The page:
Part of this is a natural outgrowth of a wider cultural shift within the educational establishment, where teachers’ unions envision education as about creating “responsible citizens” by instilling a specific set of liberal values in students. For students to be conservative, or not to recognize the structural racism revealed by the death of George Floyd, is considered a failure.
The NSDA confronted the issue of bias not through trying to enforce any sort of neutral standards but by making biases transparent.
Judges were encouraged to write up “paradigms” in which they outlined their approaches to evaluating debates. The original purpose of this system was actually a clever one. Ideological bias is hardly the only type. Some judges value different things in debate. Some are amused by jokes, others punish obscene language harshly. Some take a very strict interpretation of the topic, others encourage teams to think big and be creative in their arguments. More than a few cannot stand to hear philosophy courses cited, and I was among those who warned debaters that discussing Immanuel Kant’s “categorical imperative” was a good way to lose my interest.
When introduced, public judging paradigms were an innovation that allowed teams to avoid offending judges, and only learning after the fact that they had done so. Without these written statements, fear that some judges might be offended ensured teams never tried to be funny, avoided innovation, and largely ran the same material.
The problem arose when politics invaded and then took-over the paradigm. The original purpose was to indicate certain types of arguments which judges would be unreceptive to, not topics judges would be unwilling to evaluate entirely. The accepted etiquette was for judges to recuse themselves if they felt unable to fairly judge teams, and the initial inclusion of politics in paradigms was intended to allow teams to veto judges from their debates when they felt those judges would be unable to judge them fairly.
The system was broken in the early 2000s by a battle over “Kritiks,” a term which referred to a tactic in which teams chose not to argue the topic, but instead to urge the judges to make a decision on another basis.
Originally, this could have involved complaining about the conduct of the debate or unsportsmanlike behavior. But increasingly, “Kritiks” became about whether debate itself, the rules, or any rules, were inherently racist.
This began with a populist angle, with African American teams arguing that technical debate was exclusionary, and therefore that judges should give them wins for not participating in arms races over speed and research. As much as this fight was later cited by conservatives, this was not an inherently “woke” stand, but rather a populist one. Anyone who has witnessed American policy debate has been struck by its incoherence. Teams do not even deliver intelligible speeches, but rather hand over printed scripts to judges and opponents before the round with their speeches merely used to check that they covered the contents. The sheer volume of citations required competitive schools to pay up to hundreds of thousands of dollars for professional coaching staff on how to write cases, and students from poor schools, black, white, or from any other background, were justified in calling out this trend.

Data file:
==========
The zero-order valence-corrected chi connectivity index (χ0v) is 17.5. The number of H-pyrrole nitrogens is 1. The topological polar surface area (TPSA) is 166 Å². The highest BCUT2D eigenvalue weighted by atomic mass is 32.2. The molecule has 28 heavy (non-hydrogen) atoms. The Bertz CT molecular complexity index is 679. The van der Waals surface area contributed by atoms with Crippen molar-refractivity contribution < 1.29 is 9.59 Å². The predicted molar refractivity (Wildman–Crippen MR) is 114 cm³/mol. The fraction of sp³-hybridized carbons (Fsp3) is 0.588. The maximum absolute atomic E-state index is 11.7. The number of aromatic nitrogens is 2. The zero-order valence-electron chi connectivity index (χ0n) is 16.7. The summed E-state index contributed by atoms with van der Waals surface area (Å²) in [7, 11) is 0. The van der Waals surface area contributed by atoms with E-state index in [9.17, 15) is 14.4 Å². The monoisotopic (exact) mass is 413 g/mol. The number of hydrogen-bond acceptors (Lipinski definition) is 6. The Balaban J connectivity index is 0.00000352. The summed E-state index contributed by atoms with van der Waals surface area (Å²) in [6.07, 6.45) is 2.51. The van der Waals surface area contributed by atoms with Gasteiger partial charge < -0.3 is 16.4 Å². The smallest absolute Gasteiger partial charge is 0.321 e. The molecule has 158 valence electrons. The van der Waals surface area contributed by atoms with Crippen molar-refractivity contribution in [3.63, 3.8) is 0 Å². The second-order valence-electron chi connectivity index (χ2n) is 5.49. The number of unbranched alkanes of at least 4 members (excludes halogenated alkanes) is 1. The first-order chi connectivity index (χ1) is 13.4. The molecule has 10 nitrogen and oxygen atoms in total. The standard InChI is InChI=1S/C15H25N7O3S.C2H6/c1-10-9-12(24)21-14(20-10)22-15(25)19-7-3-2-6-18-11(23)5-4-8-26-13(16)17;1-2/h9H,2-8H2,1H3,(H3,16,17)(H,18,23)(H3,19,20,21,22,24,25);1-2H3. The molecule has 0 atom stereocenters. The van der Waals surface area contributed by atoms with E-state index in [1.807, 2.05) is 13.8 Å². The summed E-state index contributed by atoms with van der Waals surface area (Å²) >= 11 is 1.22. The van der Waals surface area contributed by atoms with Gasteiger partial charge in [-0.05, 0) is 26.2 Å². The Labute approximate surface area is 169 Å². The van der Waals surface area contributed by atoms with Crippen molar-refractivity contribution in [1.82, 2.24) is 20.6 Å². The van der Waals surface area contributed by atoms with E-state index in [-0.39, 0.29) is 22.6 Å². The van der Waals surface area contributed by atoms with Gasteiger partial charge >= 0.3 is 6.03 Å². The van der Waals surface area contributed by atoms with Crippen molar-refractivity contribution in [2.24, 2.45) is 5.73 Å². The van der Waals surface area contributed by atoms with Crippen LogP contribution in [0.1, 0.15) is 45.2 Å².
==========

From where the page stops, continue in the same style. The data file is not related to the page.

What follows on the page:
These “Kritiks” were then appropriated by rich, white, debaters, who used the same superior financial and other resources to sideline the poorer debaters they were intended to help, with the result that debate became dominated by rich white kids reading scripts prepared by $90,000 a year coaches declaring the United States a “racist, settler colonialist, white supremacist project” and that therefore to actually engage on the merits of arguments was “white privilege.”
Here the paradigm system collapsed. A number of judges put down on paradigms that they would either not accept “Kritiks” or, in some cases, not accept them from teams which were not in fact underprivileged; i.e. they would look poorly on students who chartered a private jet to attend a competition suggesting capitalism was akin to genocide.
Charges followed that any judges who did not accept Kritiks were racist, and then even judges who said they would only accept racism “kritiks” from African American teams found themselves purged as reactionaries.